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Topanga Naturally: The Nearby Exotic
May 17, 2012 - By Meghan Walla-Murphy
PHOTO BY MEGHAN WALLA-MURPHY
Red-winged blackbirds mark their territory, mate and nest in “exotic” Topanga Canyon.
Lured by a sound that sends my mind to the exotic, to the tropics, I begin walking toward the cattails.
My memory takes me back to Nicaraguas rainforests along the Rio Bartola, back to a Refugio still protected from slash-and-burn, cattle and monoculture. I remember sparrow-sized black birds with brilliant red heads and vibrant yellow leg feathers.
These red-capped manakins (Pipra mentalis) are flying around the circumference of a forest opening. They land on any horizontal perch to shuffle and sashay back and forth so smoothly they seem to be rolling on wheels rather than clumsy bird feet. Their dance also includes spins, boisterous song, and, best of all, loud wing slaps, claps and snaps. The air fills with their buzzing and humming flights.
I heard their dance long before I saw it, which is exactly the point: to draw the female closer. It has worked on me, but my human femininity has no effect on these males. These serious fellows do not break a step, though I sit directly below their lek, a general term used for an area where male birds congregate to give the performance of their lifetime. Truly, their lineage depends on it as generation after generation of males dance to define territories, find a mate and breed.
Over the hours I sit and watch, I notice highs and lows in their activity levels. When the femmes are absent the males dampen their activity to a slow shuffle here and there. But then a female comes near and the party begins. Wings snap fiercely, songs volume increases, and the males sashay until even I am exhausted from watching.
Then a few daring females enter the circumference and scuffles break out amongst the males. Some females retreat to the safety of the forest, but one stays perched near a dancing male. He steps up his game and though his dance is for the female he seems to have forgotten her as he suddenly shuffles her right off the branch, forcing her to take flight or hit the ground. Perhaps not the best reproductive strategy as his would-be mate flies off and does not return in the hours I watch.
It is this thought of reproductive strategy that brings me back to my present and to the exotic sounds that reminded me of Nicaragua. Once again I am standing by Topanga Creek near where it meets the ocean and I am peering into the cattails. In front of me I hear lively song and see flashes of red against glossy black, only this time, I am watching red-winged blackbirds (Agelaius phoeniceus).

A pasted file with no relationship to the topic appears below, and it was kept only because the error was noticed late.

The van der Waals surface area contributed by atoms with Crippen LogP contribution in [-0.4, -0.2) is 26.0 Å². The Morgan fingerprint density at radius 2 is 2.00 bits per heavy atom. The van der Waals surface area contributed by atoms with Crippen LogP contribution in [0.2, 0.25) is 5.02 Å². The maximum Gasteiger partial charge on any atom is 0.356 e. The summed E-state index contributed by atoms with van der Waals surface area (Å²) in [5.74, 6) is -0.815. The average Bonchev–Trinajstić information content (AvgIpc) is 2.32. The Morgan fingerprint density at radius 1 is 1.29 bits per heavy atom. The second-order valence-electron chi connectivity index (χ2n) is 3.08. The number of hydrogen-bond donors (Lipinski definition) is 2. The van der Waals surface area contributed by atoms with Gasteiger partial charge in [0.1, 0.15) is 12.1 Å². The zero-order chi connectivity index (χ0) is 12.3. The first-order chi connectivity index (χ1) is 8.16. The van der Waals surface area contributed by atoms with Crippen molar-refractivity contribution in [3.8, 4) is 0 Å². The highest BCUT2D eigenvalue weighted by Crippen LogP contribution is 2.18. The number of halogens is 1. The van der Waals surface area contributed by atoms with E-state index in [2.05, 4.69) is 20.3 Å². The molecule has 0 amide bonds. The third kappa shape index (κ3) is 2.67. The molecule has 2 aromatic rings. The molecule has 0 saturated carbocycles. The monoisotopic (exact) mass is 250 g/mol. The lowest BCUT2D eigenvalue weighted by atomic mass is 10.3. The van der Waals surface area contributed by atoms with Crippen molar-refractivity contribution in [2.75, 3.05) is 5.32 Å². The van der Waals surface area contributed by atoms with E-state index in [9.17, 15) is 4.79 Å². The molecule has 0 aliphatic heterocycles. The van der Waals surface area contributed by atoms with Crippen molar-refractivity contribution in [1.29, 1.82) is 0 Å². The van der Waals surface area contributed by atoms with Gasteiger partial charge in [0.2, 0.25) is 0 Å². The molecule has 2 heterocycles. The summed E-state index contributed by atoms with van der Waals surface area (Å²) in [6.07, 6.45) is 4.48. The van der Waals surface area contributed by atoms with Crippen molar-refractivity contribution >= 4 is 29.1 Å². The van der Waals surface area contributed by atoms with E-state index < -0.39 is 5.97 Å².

At this time of year (April, May and June), territorial shows, courtship displays, and breeding dances consume these blackbirds.
Prior to the females arrival, the males congregate at the breeding grounds for confrontations to establish territories. Flashy bright red epaulets vibrate in a display called songspread.
Head to head, males approach one another with their bills lifted above the horizon in a bill-tilt presentation. With fiery epaulets exposed, this bill duel results in one male flying off while the other remains to patrol his boundaries.
Another male trespasses and the presiding male launches into song-flight. Slowly and haltingly, he flies at the intruder with his head down, broad red shoulders puffed, and tail spread. Daunted, the offender quickly departs. The longer I watch, the melee I first observed reveals orderly individual territories I can discern.
A few weeks later, I return to the same spot. The females have arrived and, as with the manakins, the displays increase, though now they are of courtship and breeding. The females perch around the periphery until a male notices and approaches in song-flight, though this time he hopes to present genetic vigor rather than fear.
He continues with a songspread display, vibrant red shoulders vibrating, until an interested female enters his territory. She lands near him and he arches over and spreads his wings for several seconds in a crouch display.
Not enticed by his attention, she flies away. Undeterred, the male pursues in a sexual chase where he follows her, momentarily forgetting all territorial boundaries established weeks before. Seemingly impressed she follows him back to his perch and if all goes well, breeding and nest building will soon begin.
While the females busy themselves with nests, incubation and initial feeding, the males continue their territorial displays and find other females to charm with their dances, a show that lasts well into July. A show that reminds me I dont have to travel far to see the exotic.
But perhaps the search for the exotic is not one of travel but rather a search for a missing connection to the Wild. A search for wonder and awe we no longer see in our landscape. A search for surrender to curiosity and passion, as a child does when sitting amongst the metallic ringing songs and red flashes of the blackbirds.
Thankfully we do not need to fly to Nicaragua, or even another state. Topanga Canyon is filled with Wildness and possibilities for connection. We only have to slow down, remember to look beautifully at those things we see each day, and open up to our exotic within.